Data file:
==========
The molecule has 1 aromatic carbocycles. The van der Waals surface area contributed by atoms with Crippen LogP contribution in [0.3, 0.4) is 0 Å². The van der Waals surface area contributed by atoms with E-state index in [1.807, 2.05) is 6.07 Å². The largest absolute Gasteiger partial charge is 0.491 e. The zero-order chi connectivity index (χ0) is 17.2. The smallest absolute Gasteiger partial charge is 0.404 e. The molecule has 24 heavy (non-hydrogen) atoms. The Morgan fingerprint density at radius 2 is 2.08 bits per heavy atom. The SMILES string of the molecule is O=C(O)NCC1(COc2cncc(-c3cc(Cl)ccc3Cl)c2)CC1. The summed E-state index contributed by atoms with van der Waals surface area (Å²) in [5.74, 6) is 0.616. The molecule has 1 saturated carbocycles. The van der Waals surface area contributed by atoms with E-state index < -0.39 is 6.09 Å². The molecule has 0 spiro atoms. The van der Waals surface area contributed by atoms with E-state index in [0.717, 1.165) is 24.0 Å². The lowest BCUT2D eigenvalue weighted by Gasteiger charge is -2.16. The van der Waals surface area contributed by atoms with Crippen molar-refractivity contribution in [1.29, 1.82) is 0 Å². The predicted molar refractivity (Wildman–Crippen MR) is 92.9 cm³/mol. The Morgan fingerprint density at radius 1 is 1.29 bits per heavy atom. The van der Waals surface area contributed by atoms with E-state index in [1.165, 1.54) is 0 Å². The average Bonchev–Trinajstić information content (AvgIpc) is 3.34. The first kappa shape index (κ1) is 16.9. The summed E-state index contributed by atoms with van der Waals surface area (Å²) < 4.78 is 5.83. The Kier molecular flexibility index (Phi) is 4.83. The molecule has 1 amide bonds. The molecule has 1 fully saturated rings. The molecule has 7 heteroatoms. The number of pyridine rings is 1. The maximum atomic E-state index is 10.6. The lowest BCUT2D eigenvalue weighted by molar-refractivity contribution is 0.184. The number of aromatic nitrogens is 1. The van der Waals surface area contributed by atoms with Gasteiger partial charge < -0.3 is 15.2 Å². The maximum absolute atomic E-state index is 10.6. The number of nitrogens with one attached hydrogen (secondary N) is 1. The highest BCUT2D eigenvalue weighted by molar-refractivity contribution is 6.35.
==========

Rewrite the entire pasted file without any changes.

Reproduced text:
The molecule has 1 aromatic carbocycles. The van der Waals surface area contributed by atoms with Crippen LogP contribution in [0.3, 0.4) is 0 Å². The van der Waals surface area contributed by atoms with E-state index in [1.807, 2.05) is 6.07 Å². The largest absolute Gasteiger partial charge is 0.491 e. The zero-order chi connectivity index (χ0) is 17.2. The smallest absolute Gasteiger partial charge is 0.404 e. The molecule has 24 heavy (non-hydrogen) atoms. The Morgan fingerprint density at radius 2 is 2.08 bits per heavy atom. The SMILES string of the molecule is O=C(O)NCC1(COc2cncc(-c3cc(Cl)ccc3Cl)c2)CC1. The summed E-state index contributed by atoms with van der Waals surface area (Å²) in [5.74, 6) is 0.616. The molecule has 1 saturated carbocycles. The van der Waals surface area contributed by atoms with E-state index < -0.39 is 6.09 Å². The molecule has 0 spiro atoms. The van der Waals surface area contributed by atoms with E-state index in [0.717, 1.165) is 24.0 Å². The lowest BCUT2D eigenvalue weighted by Gasteiger charge is -2.16. The van der Waals surface area contributed by atoms with Crippen molar-refractivity contribution in [1.29, 1.82) is 0 Å². The predicted molar refractivity (Wildman–Crippen MR) is 92.9 cm³/mol. The Morgan fingerprint density at radius 1 is 1.29 bits per heavy atom. The van der Waals surface area contributed by atoms with E-state index in [1.165, 1.54) is 0 Å². The average Bonchev–Trinajstić information content (AvgIpc) is 3.34. The first kappa shape index (κ1) is 16.9. The summed E-state index contributed by atoms with van der Waals surface area (Å²) < 4.78 is 5.83. The Kier molecular flexibility index (Phi) is 4.83. The molecule has 1 amide bonds. The molecule has 1 fully saturated rings. The molecule has 7 heteroatoms. The number of pyridine rings is 1. The maximum atomic E-state index is 10.6. The lowest BCUT2D eigenvalue weighted by molar-refractivity contribution is 0.184. The number of aromatic nitrogens is 1. The van der Waals surface area contributed by atoms with Gasteiger partial charge < -0.3 is 15.2 Å². The maximum absolute atomic E-state index is 10.6. The number of nitrogens with one attached hydrogen (secondary N) is 1. The highest BCUT2D eigenvalue weighted by molar-refractivity contribution is 6.35.